| Yang Liu & Chen Shuihua | Princeton University Press | 2023 | Paperback | 688 Pages | 4000 colour illustrations, colour distribution maps | ISBN: 9780691237527 | £34.99p |

The Publisher’s View:

China is home to some of the most spectacular birdlife to be found anywhere in the world. This richly illustrated field guide covers every species found throughout the region, including numerous endemic and globally threatened species. Detailed species accounts cover everything from biometrics and habitat to behaviour, distribution, and voice, and each one comes with illustrations of the species and a colour distribution map. A landmark achievement, Birds of China is the ideal companion for travellers to China and a must for any birder’s bookshelf.

  • Covers nearly 1,500 species, including endemics and threatened birds.
  • Features a wealth of breath-taking colour plates painted by leading Chinese artists.
  • Includes some 4,000 images that illustrate every species
  • Discusses China’s geography and zoogeography.
  • Shares invaluable advice on birding practices and ethics.

The Authors: Liu Yang is a professor of animal ecology and ornithology at Sun Yat-sen University and a leading authority on the birdlife of China.

Chen Shuihua is the deputy director of the Zhejiang Museum of Natural History, which is home to one of China’s largest collections of bird specimens.

Fatbirder View:

There is a great deal to admire in this truly comprehensive fieldguide. The illustrations are of a high standard throughout. The introductory chapters are informative and give a clear picture of the state of birds and birding in mainland china, useful given how much things have changed in recent years, particularly the rise of birders, bird photographers and citizen science there.

The guide also tries to bridge cultures as it is an English text, but names are also shown in Chinese both in their script and phonetically, so it becomes possible to talk to Chinese birders about their local species.

It is a (literally) weighty tome, but that is inevitable given the vast country and the extensive avifauna. It also does what the recent (2020) ‘Birds of China’ by John Mackinnon, did not manage… have the brief species accounts and maps on the left page with the plates on the right, making it far easier to use in the field.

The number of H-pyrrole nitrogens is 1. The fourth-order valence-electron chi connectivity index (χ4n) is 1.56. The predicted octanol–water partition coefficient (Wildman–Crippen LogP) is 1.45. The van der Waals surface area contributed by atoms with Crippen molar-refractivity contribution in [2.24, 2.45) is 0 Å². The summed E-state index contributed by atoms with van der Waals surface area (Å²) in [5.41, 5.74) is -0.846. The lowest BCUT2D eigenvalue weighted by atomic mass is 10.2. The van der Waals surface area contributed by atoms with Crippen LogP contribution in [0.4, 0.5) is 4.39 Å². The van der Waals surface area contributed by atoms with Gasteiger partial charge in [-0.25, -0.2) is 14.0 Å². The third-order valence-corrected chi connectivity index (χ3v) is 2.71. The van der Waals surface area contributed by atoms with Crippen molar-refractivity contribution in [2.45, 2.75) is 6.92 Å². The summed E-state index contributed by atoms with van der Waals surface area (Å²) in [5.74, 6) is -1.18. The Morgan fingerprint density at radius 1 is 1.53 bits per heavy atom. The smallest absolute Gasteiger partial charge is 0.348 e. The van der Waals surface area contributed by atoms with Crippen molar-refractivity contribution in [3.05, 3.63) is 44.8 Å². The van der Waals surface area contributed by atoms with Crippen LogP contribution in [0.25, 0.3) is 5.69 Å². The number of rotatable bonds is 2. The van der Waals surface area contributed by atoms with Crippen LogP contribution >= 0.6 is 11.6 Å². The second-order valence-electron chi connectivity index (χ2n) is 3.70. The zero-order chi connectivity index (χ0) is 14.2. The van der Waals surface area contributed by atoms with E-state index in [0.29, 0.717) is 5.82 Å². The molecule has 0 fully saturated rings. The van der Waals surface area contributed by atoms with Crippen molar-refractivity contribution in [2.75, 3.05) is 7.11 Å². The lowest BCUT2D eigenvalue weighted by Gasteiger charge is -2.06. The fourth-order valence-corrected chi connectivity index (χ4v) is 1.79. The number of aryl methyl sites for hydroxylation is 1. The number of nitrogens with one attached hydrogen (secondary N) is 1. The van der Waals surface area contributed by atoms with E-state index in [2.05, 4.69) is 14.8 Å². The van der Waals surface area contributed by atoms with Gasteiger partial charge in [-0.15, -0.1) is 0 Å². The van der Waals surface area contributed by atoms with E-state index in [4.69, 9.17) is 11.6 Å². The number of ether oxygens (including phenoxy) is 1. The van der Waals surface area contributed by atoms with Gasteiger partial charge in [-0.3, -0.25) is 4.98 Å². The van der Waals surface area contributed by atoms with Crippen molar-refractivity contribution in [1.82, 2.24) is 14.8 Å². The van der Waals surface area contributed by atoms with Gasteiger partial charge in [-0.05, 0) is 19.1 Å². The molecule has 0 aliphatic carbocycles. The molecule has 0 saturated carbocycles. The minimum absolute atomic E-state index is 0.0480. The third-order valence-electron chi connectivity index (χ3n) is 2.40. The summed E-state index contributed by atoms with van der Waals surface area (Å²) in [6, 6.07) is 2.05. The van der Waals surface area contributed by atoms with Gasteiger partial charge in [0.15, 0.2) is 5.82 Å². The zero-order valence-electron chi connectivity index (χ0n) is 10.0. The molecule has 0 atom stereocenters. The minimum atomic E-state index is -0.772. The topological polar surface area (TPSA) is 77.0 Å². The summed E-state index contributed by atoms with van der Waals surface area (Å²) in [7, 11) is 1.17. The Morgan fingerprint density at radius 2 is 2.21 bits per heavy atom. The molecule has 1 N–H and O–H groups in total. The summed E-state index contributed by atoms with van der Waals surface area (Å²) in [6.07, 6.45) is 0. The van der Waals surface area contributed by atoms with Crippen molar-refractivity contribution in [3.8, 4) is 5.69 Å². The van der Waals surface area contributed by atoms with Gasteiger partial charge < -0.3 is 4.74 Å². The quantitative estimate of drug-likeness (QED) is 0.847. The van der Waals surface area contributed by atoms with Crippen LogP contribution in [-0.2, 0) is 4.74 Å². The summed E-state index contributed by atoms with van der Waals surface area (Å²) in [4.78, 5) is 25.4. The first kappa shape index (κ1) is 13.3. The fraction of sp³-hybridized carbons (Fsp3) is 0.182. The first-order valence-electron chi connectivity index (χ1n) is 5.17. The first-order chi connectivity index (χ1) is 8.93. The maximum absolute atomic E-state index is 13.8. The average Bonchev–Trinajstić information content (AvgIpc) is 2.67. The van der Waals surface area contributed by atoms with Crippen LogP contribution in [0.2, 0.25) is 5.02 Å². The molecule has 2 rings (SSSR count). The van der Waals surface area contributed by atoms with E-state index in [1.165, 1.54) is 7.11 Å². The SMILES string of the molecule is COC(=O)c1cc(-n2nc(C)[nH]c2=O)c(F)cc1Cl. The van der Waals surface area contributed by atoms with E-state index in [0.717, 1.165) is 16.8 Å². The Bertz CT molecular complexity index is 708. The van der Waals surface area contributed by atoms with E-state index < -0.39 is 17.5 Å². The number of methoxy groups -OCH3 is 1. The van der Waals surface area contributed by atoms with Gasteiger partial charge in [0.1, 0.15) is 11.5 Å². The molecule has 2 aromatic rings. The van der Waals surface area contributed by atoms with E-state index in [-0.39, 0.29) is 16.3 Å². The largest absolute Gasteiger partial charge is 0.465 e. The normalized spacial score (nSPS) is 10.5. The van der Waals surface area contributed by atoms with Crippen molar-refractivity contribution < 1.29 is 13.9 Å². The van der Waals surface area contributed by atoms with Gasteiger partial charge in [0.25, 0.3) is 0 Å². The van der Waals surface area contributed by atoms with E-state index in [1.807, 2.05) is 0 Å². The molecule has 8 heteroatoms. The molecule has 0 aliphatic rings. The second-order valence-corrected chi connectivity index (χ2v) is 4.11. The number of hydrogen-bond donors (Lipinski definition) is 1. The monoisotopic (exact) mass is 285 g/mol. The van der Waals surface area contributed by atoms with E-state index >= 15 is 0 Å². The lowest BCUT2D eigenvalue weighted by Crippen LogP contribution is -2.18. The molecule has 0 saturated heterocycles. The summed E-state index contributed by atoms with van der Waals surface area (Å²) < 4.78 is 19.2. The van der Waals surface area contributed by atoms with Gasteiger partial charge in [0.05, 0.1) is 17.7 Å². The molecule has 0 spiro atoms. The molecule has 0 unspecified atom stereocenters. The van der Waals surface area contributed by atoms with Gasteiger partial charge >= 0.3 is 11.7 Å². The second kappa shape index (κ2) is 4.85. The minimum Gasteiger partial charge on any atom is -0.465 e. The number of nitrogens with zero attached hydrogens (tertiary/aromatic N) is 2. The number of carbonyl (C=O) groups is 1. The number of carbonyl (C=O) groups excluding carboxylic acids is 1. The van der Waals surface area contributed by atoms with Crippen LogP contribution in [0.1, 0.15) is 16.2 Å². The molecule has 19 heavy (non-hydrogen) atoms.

However, where it really falls down is exactly where that strength also lies. The accounts and maps are there, but printed in such a pale grey and tiny font as to be almost unreadable. The maps also look as if they are viewed behind a thin veil. This myopic greybeard resorted to a magnifying glass to access those descriptions. If I were the authors I’d be livid. Someone decided that they would make tiny text even harder to read by using grey against bright white, instead of going for maximum contrast.

I hope this is a successful and profitable publication, because there has to be a better way in the future. With half the number of species, the US Sibley fieldguide followed up their success by splitting the field guide in two… east and west. Yes there is lots of commonality, but enough difference to make those books lighter and allowing more space for more or bigger more readable text. I don’t know where the divide is in china, maybe north-south rather than east-west. Maybe there are geo-faunal zones that make more sense. After all, birds are no respecters of political boundaries, and birders can cope better with two smaller, readable guides than one heavy book that is hard to read. An e-version would solve both problems of course. I don’t go anywhere without Collins App and Sibley’s app et al on my iPhone and have the distinct advantage of being able to hear calls too.

In short, this massive, brilliantly illustrated guide deserves to succeed and is priced inexpensively too. Shame about the text size and colour.

Buy this book from NHBS